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Bifidobacterium longum 1714 as a translational psychobiotic: modulation of stress, electrophysiology and neurocognition in healthy volunteers

Overview of attention for article published in Translational Psychiatry, November 2016
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  • In the top 5% of all research outputs scored by Altmetric
  • High Attention Score compared to outputs of the same age (98th percentile)
  • High Attention Score compared to outputs of the same age and source (98th percentile)

Citations

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Title
Bifidobacterium longum 1714 as a translational psychobiotic: modulation of stress, electrophysiology and neurocognition in healthy volunteers
Published in
Translational Psychiatry, November 2016
DOI 10.1038/tp.2016.191
Pubmed ID
Authors

A P Allen, W Hutch, Y E Borre, P J Kennedy, A Temko, G Boylan, E Murphy, J F Cryan, T G Dinan, G Clarke

Abstract

The emerging concept of psychobiotics-live microorganisms with a potential mental health benefit-represents a novel approach for the management of stress-related conditions. The majority of studies have focused on animal models. Recent preclinical studies have identified the B. longum 1714 strain as a putative psychobiotic with an impact on stress-related behaviors, physiology and cognitive performance. Whether such preclinical effects could be translated to healthy human volunteers remains unknown. We tested whether psychobiotic consumption could affect the stress response, cognition and brain activity patterns. In a within-participants design, healthy volunteers (N=22) completed cognitive assessments, resting electroencephalography and were exposed to a socially evaluated cold pressor test at baseline, post-placebo and post-psychobiotic. Increases in cortisol output and subjective anxiety in response to the socially evaluated cold pressor test were attenuated. Furthermore, daily reported stress was reduced by psychobiotic consumption. We also observed subtle improvements in hippocampus-dependent visuospatial memory performance, as well as enhanced frontal midline electroencephalographic mobility following psychobiotic consumption. These subtle but clear benefits are in line with the predicted impact from preclinical screening platforms. Our results indicate that consumption of B. longum 1714 is associated with reduced stress and improved memory. Further studies are warranted to evaluate the benefits of this putative psychobiotic in relevant stress-related conditions and to unravel the mechanisms underlying such effects.

Twitter Demographics

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Mendeley readers

The data shown below were compiled from readership statistics for 540 Mendeley readers of this research output. Click here to see the associated Mendeley record.

Geographical breakdown

Country Count As %
Spain 1 <1%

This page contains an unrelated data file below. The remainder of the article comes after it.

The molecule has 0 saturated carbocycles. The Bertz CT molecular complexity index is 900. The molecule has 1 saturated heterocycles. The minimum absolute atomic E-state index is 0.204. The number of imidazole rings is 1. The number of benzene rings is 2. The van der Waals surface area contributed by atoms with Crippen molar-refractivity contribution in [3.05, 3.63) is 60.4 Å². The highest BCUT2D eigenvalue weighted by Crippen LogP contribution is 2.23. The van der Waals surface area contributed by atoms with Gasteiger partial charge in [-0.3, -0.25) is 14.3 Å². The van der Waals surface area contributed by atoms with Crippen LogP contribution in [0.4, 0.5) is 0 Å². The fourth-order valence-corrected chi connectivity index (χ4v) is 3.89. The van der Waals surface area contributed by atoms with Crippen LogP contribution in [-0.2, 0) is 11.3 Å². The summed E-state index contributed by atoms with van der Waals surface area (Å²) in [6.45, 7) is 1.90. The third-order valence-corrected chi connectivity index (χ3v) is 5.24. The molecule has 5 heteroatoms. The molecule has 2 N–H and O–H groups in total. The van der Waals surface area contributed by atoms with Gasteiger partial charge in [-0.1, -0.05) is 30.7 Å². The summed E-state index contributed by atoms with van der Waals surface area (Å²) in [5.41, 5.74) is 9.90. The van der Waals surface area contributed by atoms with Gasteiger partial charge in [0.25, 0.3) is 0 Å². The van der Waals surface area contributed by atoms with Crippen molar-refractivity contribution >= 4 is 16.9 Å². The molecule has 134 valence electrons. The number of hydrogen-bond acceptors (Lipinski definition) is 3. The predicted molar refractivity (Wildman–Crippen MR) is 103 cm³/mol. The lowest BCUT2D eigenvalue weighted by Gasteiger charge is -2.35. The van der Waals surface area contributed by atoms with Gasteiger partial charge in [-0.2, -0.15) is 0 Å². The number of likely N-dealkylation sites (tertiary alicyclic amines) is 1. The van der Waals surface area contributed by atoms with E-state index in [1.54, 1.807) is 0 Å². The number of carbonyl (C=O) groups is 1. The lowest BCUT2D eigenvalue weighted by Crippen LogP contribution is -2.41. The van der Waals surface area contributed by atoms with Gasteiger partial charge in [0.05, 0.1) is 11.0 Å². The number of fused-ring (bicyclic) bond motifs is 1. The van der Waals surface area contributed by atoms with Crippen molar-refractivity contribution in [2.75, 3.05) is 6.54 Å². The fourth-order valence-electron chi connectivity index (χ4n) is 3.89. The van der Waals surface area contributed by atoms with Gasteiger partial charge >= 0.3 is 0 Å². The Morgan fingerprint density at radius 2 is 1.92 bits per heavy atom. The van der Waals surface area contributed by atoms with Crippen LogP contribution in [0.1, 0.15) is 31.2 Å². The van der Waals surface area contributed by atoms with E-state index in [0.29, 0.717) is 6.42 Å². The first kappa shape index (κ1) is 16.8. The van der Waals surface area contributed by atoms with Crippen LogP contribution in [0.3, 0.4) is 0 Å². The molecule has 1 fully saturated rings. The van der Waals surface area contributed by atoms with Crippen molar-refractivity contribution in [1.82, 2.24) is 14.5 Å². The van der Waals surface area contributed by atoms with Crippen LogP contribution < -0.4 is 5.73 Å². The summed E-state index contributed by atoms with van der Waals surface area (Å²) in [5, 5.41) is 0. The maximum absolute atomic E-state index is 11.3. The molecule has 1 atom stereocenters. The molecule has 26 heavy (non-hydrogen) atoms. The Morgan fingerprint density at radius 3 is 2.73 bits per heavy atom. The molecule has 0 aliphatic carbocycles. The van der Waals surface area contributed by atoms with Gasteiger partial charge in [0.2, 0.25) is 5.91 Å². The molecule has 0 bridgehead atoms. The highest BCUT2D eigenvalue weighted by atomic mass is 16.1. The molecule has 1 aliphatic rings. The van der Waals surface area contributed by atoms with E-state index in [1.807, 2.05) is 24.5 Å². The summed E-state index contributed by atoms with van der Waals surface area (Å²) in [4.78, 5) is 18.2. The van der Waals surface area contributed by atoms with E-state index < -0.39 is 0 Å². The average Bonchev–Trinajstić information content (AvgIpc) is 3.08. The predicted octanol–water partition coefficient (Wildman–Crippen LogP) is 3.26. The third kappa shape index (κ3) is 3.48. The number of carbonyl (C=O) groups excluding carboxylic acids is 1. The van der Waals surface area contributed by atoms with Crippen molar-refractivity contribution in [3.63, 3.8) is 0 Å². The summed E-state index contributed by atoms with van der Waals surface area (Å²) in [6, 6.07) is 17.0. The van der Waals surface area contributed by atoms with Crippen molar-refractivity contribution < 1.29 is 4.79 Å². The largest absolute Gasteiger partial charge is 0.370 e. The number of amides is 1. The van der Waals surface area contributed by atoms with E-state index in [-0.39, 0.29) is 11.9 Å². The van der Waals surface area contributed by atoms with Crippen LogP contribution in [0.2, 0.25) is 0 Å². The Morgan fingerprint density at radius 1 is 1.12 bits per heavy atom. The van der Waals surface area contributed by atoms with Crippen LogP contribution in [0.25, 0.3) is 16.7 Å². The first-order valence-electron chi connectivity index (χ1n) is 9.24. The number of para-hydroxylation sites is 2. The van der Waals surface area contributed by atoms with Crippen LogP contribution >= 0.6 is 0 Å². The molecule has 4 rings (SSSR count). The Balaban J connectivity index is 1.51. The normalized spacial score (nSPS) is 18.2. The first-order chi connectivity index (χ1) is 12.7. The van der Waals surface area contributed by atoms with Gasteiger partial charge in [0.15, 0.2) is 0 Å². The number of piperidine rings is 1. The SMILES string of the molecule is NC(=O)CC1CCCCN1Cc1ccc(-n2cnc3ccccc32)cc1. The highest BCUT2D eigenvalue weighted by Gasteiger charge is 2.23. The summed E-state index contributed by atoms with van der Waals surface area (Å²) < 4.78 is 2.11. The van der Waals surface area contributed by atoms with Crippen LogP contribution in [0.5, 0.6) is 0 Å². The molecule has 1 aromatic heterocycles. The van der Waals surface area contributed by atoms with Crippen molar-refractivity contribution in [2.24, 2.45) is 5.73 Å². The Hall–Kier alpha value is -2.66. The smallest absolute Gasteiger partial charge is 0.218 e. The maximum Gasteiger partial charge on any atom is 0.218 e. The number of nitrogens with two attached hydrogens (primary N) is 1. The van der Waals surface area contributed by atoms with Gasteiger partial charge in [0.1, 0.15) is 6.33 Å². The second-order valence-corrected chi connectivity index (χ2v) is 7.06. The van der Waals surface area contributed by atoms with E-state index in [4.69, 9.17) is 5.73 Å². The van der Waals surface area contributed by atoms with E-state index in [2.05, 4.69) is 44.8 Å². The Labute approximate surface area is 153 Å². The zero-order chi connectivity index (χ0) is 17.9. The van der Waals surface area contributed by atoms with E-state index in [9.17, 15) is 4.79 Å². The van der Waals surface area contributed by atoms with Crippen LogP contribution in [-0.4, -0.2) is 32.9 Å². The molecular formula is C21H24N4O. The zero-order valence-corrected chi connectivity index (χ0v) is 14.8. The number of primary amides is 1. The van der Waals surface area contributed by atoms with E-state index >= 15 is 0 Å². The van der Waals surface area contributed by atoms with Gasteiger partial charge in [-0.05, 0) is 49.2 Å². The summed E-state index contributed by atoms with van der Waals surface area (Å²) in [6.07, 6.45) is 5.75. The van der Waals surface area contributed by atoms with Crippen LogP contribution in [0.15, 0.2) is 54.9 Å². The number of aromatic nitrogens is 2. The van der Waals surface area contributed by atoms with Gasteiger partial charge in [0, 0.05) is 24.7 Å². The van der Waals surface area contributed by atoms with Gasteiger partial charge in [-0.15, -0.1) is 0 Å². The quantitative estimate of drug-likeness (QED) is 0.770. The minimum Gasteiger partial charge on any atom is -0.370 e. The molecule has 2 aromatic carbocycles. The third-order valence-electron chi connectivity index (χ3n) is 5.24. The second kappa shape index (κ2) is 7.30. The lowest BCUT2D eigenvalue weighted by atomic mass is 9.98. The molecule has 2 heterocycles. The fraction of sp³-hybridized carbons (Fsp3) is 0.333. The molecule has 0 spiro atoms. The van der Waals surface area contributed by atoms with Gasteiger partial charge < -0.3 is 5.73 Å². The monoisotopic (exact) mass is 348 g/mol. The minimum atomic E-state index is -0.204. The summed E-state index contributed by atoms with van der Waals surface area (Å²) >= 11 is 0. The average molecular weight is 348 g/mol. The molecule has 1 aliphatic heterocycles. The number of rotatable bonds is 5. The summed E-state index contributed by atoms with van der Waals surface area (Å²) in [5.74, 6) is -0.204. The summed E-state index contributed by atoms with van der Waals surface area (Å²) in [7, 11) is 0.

Unknown 539 100%

Demographic breakdown

Readers by professional status Count As %
Student > Bachelor 97 18%
Student > Master 94 17%
Student > Ph. D. Student 62 11%
Researcher 61 11%
Other 26 5%
Other 66 12%
Unknown 134 25%
Readers by discipline Count As %
Medicine and Dentistry 76 14%
Biochemistry, Genetics and Molecular Biology 52 10%
Agricultural and Biological Sciences 51 9%
Neuroscience 45 8%
Psychology 40 7%
Other 107 20%
Unknown 169 31%

Attention Score in Context

This research output has an Altmetric Attention Score of 173. This is our high-level measure of the quality and quantity of online attention that it has received. This Attention Score, as well as the ranking and number of research outputs shown below, was calculated when the research output was last mentioned on 17 September 2022.
All research outputs
#186,826
of 22,381,487 outputs
Outputs from Translational Psychiatry
#88
of 3,163 outputs
Outputs of similar age
#4,515
of 317,718 outputs
Outputs of similar age from Translational Psychiatry
#2
of 78 outputs
Altmetric has tracked 22,381,487 research outputs across all sources so far. Compared to these this one has done particularly well and is in the 99th percentile: it's in the top 5% of all research outputs ever tracked by Altmetric.
So far Altmetric has tracked 3,163 research outputs from this source. They typically receive a lot more attention than average, with a mean Attention Score of 22.3. This one has done particularly well, scoring higher than 97% of its peers.
Older research outputs will score higher simply because they've had more time to accumulate mentions. To account for age we can compare this Altmetric Attention Score to the 317,718 tracked outputs that were published within six weeks on either side of this one in any source. This one has done particularly well, scoring higher than 98% of its contemporaries.
We're also able to compare this research output to 78 others from the same source and published within six weeks on either side of this one. This one has done particularly well, scoring higher than 98% of its contemporaries.